Bush Administration Reaches Its Iraq War Goal - $100 A Barrel Oil

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gerry

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Jan 4, 2008, 2:44:11 AM1/4/08
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Comment: Between the oil traders in the pit jacking up oil futures in
much the same as Enron did fixing electricity prices 6 years ago and
the collusive practices of the Bush administration, which has worked
as a branch of Big Oil since taking office, it is no surprise that the
barrel price of oil finally crossed into triple digit territory. That
has been the Bush administration goal since it took office. For Bush,
oil is thicker than blood.

What is a surprise is the total docility of the Democratic Congress,
which seems to be on a permanent vacation until after Labor Day 2008,
when these stumblebums will put away the booze, whores and pills and
start to run for reelection as defenders of family values (just like
their Republican counterparts).

By then, Iraq war profiteers like Senator Diane Feinstein (whose
husband has made over $50 million in 4 years from Iraqi construction
contracts Feinstein gave his construction companies when she chaired
the Senate military construction subcommittee) will now be able, when
she retires, to buy a big yacht like her super rich southern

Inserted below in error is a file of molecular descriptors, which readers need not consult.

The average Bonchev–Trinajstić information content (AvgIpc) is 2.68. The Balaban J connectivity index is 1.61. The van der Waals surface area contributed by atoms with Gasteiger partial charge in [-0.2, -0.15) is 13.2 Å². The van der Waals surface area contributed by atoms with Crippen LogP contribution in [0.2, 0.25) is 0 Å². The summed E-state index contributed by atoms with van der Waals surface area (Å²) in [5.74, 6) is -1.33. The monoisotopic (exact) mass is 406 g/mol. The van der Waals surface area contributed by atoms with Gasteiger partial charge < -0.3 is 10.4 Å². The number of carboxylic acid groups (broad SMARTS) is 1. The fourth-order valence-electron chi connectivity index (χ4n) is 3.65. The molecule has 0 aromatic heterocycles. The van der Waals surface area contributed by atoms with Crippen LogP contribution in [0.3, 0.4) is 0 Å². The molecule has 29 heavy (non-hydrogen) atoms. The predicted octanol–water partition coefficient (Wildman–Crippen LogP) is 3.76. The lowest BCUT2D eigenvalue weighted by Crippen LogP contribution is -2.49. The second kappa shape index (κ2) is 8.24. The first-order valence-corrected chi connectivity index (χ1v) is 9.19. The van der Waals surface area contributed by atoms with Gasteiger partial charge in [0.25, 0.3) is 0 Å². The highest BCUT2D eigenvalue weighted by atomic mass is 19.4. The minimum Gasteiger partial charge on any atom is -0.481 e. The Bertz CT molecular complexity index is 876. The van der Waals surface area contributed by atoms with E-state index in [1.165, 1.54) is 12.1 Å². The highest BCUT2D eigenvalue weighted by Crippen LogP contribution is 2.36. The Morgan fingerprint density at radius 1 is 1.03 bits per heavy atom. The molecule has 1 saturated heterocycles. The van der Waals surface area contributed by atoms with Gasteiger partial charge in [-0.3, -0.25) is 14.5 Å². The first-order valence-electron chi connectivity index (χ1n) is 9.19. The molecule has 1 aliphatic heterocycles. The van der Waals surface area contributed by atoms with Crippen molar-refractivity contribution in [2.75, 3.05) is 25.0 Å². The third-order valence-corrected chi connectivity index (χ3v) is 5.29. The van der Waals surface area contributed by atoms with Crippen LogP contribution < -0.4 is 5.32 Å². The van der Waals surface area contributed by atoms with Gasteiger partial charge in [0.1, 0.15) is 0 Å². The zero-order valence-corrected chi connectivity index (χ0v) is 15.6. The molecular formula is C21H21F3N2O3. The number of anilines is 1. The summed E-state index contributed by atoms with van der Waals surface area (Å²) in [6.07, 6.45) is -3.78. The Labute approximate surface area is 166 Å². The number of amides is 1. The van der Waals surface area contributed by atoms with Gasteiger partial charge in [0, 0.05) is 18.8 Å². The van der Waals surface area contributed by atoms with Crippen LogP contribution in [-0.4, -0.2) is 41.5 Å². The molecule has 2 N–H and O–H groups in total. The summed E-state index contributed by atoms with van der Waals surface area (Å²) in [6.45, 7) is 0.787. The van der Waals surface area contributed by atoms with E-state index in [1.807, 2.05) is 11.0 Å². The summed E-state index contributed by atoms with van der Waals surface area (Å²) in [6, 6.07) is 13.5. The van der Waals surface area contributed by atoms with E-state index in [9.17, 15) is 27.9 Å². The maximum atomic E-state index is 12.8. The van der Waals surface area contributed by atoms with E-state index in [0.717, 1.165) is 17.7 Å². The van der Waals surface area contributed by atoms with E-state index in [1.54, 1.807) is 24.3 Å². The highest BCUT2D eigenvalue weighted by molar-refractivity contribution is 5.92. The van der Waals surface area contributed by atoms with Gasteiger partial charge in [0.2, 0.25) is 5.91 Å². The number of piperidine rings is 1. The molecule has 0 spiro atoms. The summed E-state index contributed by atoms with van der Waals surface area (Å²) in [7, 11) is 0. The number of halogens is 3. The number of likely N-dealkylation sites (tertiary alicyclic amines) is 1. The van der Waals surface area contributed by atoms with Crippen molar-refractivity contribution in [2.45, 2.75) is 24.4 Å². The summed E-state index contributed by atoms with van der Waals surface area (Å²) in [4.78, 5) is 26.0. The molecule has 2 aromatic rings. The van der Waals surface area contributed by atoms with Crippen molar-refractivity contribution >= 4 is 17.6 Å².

California friends. In a century, we have gone from merchants of
death like Basil Zacharoff to politicians of death like war profiteers
Feinstein, Cheney and the entire Bush family.

No wonder the Bush administration ignored warnings about Osama attack
plans in early 2001. A few thousand dead Americans are a small price
to pay for $100 barrel oil.
---
Heavy Price Of $100 A Barrel Oil

If the price of crude stays this high for a year, it would cost the
British economy £18bn

Terry Macalister and Ashley Seager, The Guardian (UK)
Friday January 4 2008

http://www.guardian.co.uk/business/2008/jan/04/oil.creditcrunch

Britain could see an £18bn hole blown in its national income if oil
prices remain around $100 a barrel for a sustained period, with the
high price leading to soaring energy costs for private consumers,
industry and public services.

Calculations by a leading research consultancy, Capital Economics,
suggest the UK could lose up to 1.5% of its gross domestic product,
with half of this coming from higher domestic fuel bills, meaning
consumers have less money to spend on other goods and services.

Npower is expected to announce double-digit increases in gas and
electricity prices today and motorists have been hit by record petrol